pteg – which represents Britain’s seven Passenger Transport Executives - today released more details of its plans for the franchising of bus services in PTE areas.
pteg, which represents the UK’s seven Passenger Transport Executives (PTEs), welcomed today's 'Delivery Chain Analysis for Bus Services', a joint report by the National Audit Office and Audit Commission.
A new survey of MPs has shown that the majority of Labour MPs are increasingly frustrated with the relative lack of attention paid to local bus services by central Government. They also want to see buses across Britain run in the same way as they are in London.
New light rail schemes are far better at attracting motorists and cutting congestion than improvements to bus services, according to a new report, launched on 23 February 2005 by pteg.
Responding to new Government statistics which show that the decline in bus use outside London has accelerated, Kieran Preston, Director General of Metro and Chair of pteg, said:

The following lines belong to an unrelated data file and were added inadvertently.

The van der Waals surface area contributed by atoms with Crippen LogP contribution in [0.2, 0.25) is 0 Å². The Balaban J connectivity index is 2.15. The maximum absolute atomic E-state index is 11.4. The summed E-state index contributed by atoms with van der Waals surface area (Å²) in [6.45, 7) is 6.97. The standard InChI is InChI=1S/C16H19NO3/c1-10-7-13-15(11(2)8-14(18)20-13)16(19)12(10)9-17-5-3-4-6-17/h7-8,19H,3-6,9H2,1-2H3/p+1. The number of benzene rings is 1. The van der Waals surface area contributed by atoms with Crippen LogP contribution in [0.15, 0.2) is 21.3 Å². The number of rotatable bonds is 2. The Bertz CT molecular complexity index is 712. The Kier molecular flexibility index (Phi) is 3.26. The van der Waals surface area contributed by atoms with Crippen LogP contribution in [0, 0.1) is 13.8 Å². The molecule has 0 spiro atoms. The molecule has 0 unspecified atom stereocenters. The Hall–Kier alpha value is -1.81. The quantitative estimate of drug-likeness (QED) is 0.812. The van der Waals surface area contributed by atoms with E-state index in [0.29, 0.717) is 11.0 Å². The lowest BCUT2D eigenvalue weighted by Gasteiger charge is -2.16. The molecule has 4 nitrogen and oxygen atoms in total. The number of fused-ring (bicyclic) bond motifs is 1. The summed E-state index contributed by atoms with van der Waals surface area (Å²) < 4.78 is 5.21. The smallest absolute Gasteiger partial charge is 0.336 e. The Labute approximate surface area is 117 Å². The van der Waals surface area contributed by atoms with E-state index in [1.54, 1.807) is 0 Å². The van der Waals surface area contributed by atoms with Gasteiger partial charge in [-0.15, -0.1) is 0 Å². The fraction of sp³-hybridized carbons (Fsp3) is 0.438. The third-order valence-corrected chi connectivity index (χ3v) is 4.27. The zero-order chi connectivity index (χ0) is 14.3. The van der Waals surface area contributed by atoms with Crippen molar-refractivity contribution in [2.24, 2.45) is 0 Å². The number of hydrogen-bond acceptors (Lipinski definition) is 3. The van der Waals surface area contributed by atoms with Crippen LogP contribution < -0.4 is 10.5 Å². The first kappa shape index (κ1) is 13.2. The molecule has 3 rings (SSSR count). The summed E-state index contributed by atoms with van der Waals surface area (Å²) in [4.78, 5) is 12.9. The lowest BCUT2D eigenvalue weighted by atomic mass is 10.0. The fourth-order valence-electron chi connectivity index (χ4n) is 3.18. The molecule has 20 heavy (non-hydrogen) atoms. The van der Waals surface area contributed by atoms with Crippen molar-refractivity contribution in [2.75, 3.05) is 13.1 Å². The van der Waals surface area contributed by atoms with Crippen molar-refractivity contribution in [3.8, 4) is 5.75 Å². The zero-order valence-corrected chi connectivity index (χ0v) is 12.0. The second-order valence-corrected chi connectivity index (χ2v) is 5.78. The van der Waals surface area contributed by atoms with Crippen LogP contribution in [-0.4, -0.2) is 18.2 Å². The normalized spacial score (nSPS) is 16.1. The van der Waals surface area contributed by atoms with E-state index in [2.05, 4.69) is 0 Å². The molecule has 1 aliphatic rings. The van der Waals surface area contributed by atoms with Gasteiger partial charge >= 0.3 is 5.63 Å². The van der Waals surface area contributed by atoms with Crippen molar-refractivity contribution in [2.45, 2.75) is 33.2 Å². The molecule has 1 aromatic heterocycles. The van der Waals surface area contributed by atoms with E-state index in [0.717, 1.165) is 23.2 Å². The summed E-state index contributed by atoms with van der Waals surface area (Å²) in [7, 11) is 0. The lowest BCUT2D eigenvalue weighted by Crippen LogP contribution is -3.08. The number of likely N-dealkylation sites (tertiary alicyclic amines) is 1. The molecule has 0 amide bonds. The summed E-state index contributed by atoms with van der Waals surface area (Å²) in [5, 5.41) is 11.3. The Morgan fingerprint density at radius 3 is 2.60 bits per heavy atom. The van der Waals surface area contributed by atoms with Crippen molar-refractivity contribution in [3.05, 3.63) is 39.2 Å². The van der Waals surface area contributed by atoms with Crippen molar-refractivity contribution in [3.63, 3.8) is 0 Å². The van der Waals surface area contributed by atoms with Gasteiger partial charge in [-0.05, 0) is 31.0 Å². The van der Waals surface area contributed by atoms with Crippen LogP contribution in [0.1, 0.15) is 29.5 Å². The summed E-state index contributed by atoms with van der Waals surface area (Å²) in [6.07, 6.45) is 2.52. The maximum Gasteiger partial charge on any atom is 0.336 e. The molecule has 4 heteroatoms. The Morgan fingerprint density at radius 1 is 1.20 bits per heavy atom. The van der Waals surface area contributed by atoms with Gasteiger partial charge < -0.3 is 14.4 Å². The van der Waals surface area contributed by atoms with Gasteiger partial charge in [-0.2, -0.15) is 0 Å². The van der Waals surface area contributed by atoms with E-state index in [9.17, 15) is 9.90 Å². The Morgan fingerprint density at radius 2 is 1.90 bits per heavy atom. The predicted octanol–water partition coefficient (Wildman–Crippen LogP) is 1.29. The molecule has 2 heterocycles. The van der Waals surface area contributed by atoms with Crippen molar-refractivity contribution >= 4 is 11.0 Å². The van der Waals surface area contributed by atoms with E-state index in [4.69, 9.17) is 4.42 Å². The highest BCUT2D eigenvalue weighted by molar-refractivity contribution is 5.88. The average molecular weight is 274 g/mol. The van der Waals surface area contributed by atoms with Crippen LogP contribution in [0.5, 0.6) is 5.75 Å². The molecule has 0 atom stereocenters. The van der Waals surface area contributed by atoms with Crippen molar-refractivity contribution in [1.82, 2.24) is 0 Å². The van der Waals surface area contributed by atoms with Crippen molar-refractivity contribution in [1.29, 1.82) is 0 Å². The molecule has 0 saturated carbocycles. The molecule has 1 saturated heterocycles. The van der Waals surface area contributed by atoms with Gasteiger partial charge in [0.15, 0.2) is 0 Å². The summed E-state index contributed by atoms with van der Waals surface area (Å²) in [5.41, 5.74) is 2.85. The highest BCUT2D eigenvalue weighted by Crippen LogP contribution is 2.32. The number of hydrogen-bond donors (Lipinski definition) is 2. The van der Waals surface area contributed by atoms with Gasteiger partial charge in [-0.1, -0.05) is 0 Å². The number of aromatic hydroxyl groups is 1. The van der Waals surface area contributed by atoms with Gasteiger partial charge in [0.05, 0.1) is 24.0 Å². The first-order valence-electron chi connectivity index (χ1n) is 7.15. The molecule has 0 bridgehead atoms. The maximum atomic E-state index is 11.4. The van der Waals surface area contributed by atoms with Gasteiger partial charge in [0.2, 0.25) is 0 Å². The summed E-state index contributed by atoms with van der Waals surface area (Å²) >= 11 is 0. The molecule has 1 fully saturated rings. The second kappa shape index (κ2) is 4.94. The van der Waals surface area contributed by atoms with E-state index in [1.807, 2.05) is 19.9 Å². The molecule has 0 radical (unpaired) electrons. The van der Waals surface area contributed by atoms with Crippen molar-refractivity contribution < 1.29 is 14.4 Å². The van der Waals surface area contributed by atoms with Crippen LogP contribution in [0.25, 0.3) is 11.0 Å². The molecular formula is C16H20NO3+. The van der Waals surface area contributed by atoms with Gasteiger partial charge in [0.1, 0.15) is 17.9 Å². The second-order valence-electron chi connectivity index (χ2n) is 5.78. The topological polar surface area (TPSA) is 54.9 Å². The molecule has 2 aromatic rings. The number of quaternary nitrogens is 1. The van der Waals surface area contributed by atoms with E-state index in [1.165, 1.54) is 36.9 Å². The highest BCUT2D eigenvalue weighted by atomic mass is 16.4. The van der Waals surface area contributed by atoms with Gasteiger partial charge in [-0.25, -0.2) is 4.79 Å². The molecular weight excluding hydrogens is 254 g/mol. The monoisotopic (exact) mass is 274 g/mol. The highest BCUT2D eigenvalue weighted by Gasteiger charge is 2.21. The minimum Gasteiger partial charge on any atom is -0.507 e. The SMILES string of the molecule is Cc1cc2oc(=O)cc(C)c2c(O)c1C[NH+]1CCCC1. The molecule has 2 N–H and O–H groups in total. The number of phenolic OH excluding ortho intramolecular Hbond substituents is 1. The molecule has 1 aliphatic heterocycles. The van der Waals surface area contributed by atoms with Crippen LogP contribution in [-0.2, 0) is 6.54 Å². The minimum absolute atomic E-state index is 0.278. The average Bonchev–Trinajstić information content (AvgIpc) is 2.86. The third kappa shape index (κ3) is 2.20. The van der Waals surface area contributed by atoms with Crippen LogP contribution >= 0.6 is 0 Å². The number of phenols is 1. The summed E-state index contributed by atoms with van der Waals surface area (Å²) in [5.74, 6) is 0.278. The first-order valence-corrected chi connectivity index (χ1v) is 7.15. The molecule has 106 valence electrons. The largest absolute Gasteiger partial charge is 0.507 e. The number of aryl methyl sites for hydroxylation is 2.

pteg has welcomed Government plans to give PTEs greater powers to regulate bus services as a ‘the biggest breakthrough on bus policy for years.’
Kieran Preston, Chair of pteg, said:
pteg has welcomed a new report by the Commission for Integrated Transport, on encouraging better delivery of local bus services.
Rob Donald, Director General of Centro, takes the lead for pteg on bus issues:
Key officers from across the PTEs gathered in Manchester on 25th May to learn from Greater Manchester’s experience on Quality Bus Corridors (QBCs).
A House of Commons Early Day Motion which calls for local authorities and PTEs to be given the powers to step in and regulate bus services, where private companies have failed to deliver, has now attracted the support of more than 100 Labour and Liberal Democrat backbench MPs (including six memb
pteg has backed proposals to speed up the introduction of Quality Contract (bus franchise) schemes in response to a Department for Transport consultation.